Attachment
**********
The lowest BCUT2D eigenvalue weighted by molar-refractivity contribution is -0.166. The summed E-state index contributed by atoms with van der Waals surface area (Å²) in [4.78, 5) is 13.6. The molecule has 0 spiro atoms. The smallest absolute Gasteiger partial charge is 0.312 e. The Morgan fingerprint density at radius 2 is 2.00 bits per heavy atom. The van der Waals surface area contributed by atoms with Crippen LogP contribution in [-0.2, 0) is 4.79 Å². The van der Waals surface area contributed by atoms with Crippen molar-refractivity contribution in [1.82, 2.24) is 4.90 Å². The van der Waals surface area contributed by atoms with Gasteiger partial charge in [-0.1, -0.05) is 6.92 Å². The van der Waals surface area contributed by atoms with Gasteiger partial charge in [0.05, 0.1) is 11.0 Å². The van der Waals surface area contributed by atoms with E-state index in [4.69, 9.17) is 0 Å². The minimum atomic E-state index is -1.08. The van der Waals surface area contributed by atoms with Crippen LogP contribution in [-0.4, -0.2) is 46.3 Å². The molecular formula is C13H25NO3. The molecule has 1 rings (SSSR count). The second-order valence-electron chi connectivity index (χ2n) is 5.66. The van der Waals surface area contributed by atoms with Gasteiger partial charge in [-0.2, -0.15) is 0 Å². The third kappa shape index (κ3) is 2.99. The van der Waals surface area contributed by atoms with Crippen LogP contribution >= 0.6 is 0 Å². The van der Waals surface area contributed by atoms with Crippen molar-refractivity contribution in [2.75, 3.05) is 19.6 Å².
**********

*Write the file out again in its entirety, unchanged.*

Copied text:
The lowest BCUT2D eigenvalue weighted by molar-refractivity contribution is -0.166. The summed E-state index contributed by atoms with van der Waals surface area (Å²) in [4.78, 5) is 13.6. The molecule has 0 spiro atoms. The smallest absolute Gasteiger partial charge is 0.312 e. The Morgan fingerprint density at radius 2 is 2.00 bits per heavy atom. The van der Waals surface area contributed by atoms with Crippen LogP contribution in [-0.2, 0) is 4.79 Å². The van der Waals surface area contributed by atoms with Crippen molar-refractivity contribution in [1.82, 2.24) is 4.90 Å². The van der Waals surface area contributed by atoms with Gasteiger partial charge in [-0.1, -0.05) is 6.92 Å². The van der Waals surface area contributed by atoms with Gasteiger partial charge in [0.05, 0.1) is 11.0 Å². The van der Waals surface area contributed by atoms with E-state index in [4.69, 9.17) is 0 Å². The minimum atomic E-state index is -1.08. The van der Waals surface area contributed by atoms with Crippen LogP contribution in [-0.4, -0.2) is 46.3 Å². The molecular formula is C13H25NO3. The molecule has 1 rings (SSSR count). The second-order valence-electron chi connectivity index (χ2n) is 5.66. The van der Waals surface area contributed by atoms with Gasteiger partial charge in [-0.2, -0.15) is 0 Å². The third kappa shape index (κ3) is 2.99. The van der Waals surface area contributed by atoms with Crippen LogP contribution >= 0.6 is 0 Å². The van der Waals surface area contributed by atoms with Crippen molar-refractivity contribution in [2.75, 3.05) is 19.6 Å².